The higher the number of meaningful interpretations, the more layered the content of a work becomes. In another intellectual tradition, namely the French one, thinkers focused on this using a fruitful concept, namely “intertextuality”. The starting premise is that all artworks (visual, literary, film...) contain references to other artworks. Some are intentional, while others have unconsciously crept into the work because both the maker and the spectator share a cultural legacy, a civilisation, a horizon that we can never leave behind. A good way of grasping this idea is the notion of the “palimpsest”. All the text has been scraped off this medieval parchment so it can be used again. If you look carefully, you can still see a glimpse of the underlying text.

It is this insight that Martine Thoelen uses as a theme in the Palimpsest I – IV series, a work consisting of clay and glaze tiles. The artist has written a series of flamboyant characters on the various tiles which have been tied to each other with intricately interwoven rope. For this, she based herself on a treatise by Archimedes which was discovered on a palimpsest under another text. By spreading out Archimedes’s text across multiple tiles, the “meaning” has become fragmented, across different surfaces.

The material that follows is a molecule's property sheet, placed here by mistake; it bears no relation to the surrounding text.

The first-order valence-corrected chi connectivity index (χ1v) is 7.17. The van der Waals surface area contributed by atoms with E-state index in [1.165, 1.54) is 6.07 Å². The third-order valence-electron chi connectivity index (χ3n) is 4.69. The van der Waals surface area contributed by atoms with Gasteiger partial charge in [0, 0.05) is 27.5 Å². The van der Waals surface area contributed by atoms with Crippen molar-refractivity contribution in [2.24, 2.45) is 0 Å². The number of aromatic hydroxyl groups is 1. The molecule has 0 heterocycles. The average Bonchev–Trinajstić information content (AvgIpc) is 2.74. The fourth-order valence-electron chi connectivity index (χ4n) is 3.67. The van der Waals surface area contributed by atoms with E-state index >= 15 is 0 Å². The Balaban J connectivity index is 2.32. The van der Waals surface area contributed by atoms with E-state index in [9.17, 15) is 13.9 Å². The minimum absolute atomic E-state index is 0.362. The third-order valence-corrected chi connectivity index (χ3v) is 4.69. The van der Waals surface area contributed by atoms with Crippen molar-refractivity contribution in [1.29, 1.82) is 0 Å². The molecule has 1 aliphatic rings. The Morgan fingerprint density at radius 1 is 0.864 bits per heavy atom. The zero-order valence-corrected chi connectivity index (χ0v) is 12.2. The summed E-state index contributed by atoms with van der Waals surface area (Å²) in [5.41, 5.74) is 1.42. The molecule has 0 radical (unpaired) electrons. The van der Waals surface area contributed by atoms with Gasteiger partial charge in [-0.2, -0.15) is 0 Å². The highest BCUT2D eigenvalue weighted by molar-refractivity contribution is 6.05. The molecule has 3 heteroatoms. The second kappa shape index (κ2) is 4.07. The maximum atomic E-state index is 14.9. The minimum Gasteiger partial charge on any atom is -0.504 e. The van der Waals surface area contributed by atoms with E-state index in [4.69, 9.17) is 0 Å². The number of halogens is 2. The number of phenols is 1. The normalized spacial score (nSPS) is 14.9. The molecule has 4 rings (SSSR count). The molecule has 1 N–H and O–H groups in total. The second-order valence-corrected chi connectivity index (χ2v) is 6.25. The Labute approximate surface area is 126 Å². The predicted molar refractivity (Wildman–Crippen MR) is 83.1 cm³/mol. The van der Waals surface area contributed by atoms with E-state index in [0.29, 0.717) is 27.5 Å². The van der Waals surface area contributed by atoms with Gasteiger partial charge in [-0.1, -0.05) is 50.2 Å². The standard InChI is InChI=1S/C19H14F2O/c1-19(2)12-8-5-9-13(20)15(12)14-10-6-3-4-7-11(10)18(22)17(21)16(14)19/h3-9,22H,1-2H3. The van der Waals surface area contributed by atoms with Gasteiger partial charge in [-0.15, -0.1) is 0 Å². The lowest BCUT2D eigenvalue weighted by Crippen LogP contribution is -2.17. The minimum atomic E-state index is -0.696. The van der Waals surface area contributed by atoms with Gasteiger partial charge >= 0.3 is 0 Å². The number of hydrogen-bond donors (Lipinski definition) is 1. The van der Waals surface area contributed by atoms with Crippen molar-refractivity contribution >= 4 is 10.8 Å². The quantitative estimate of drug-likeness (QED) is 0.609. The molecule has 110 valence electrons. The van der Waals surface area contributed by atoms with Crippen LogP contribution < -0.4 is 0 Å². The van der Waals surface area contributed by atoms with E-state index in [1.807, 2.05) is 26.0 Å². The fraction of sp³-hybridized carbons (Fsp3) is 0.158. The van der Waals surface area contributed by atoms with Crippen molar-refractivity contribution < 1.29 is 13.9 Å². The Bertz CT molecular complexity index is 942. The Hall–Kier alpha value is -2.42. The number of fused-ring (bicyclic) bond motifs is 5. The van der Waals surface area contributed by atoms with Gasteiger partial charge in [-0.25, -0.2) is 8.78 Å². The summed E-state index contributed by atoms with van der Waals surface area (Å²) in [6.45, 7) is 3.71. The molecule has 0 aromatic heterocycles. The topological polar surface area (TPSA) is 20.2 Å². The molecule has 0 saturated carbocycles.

Consequently, Thoelen succeeds in developing a stimulating metaphor for the impossibility of ever achieving a final, definitive reading (an ultimate interpretant). The ropes epitomise the interlocked chain of meanings and interpretations which, in principle, is endless. We cannot read the signs themselves as text. We do not recognise any words, just traces. In short, Archimedes’s palimpsest is archi-écriture – as Jacques Derrida called this type of original language which cannot be recovered. This extraordinarily rich and almost conceptual series could be considered an implicit overture to Martine Thoelen’s work. It is a framework within which her work takes on its full significance.

After all, her work is laced with silent tributes and subtle references to art history. We have already encountered baroque painters in Het Afscheid. The sensitive The branch I and The branch II tie in with the iconography of branches in art, from Japanese cherry blossoms to still life as well as a reference to Thoelen’s compatriot.

But let us use her Bird’s nest and all the works that have followed from this to understand the process of cross-references. Bird’s nest was made because the artist was moved by a flight of birds in a rigid formation. When she converted this personal experience into an art work (see also Liberty and Study Hand), she developed one leitmotiv: a stylised bird that multiplies into swarms with different configurations. The bird has become an abstraction, a mathematical and figurative motif which spontaneously brings reflections on rehearsal and repetitiveness.

Bird's nest, a sphere-shaped whirlwind of birds soaring up into the sky..